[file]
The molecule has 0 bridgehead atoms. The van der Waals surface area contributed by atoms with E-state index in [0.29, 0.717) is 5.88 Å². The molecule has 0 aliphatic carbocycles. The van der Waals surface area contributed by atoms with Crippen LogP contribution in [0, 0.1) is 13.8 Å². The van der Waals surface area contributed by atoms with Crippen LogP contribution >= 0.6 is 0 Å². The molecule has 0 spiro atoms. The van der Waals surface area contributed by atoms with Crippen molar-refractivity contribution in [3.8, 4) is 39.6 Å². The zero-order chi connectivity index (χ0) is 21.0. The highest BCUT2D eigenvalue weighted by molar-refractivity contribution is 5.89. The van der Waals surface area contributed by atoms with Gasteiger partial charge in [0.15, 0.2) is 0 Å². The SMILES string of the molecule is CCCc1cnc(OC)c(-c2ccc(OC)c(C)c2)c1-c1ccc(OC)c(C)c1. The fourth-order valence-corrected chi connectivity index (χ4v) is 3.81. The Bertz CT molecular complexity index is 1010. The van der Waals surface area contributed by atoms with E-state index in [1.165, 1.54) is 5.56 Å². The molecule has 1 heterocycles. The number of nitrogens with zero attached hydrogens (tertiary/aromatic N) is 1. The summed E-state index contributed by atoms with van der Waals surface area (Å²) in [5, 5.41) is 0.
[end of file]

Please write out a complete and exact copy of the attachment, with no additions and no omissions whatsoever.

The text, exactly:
The molecule has 0 bridgehead atoms. The van der Waals surface area contributed by atoms with E-state index in [0.29, 0.717) is 5.88 Å². The molecule has 0 aliphatic carbocycles. The van der Waals surface area contributed by atoms with Crippen LogP contribution in [0, 0.1) is 13.8 Å². The van der Waals surface area contributed by atoms with Crippen LogP contribution >= 0.6 is 0 Å². The molecule has 0 spiro atoms. The van der Waals surface area contributed by atoms with Crippen molar-refractivity contribution in [3.8, 4) is 39.6 Å². The zero-order chi connectivity index (χ0) is 21.0. The highest BCUT2D eigenvalue weighted by molar-refractivity contribution is 5.89. The van der Waals surface area contributed by atoms with Gasteiger partial charge in [0.15, 0.2) is 0 Å². The SMILES string of the molecule is CCCc1cnc(OC)c(-c2ccc(OC)c(C)c2)c1-c1ccc(OC)c(C)c1. The fourth-order valence-corrected chi connectivity index (χ4v) is 3.81. The Bertz CT molecular complexity index is 1010. The van der Waals surface area contributed by atoms with E-state index in [1.165, 1.54) is 5.56 Å². The molecule has 1 heterocycles. The number of nitrogens with zero attached hydrogens (tertiary/aromatic N) is 1. The summed E-state index contributed by atoms with van der Waals surface area (Å²) in [5, 5.41) is 0.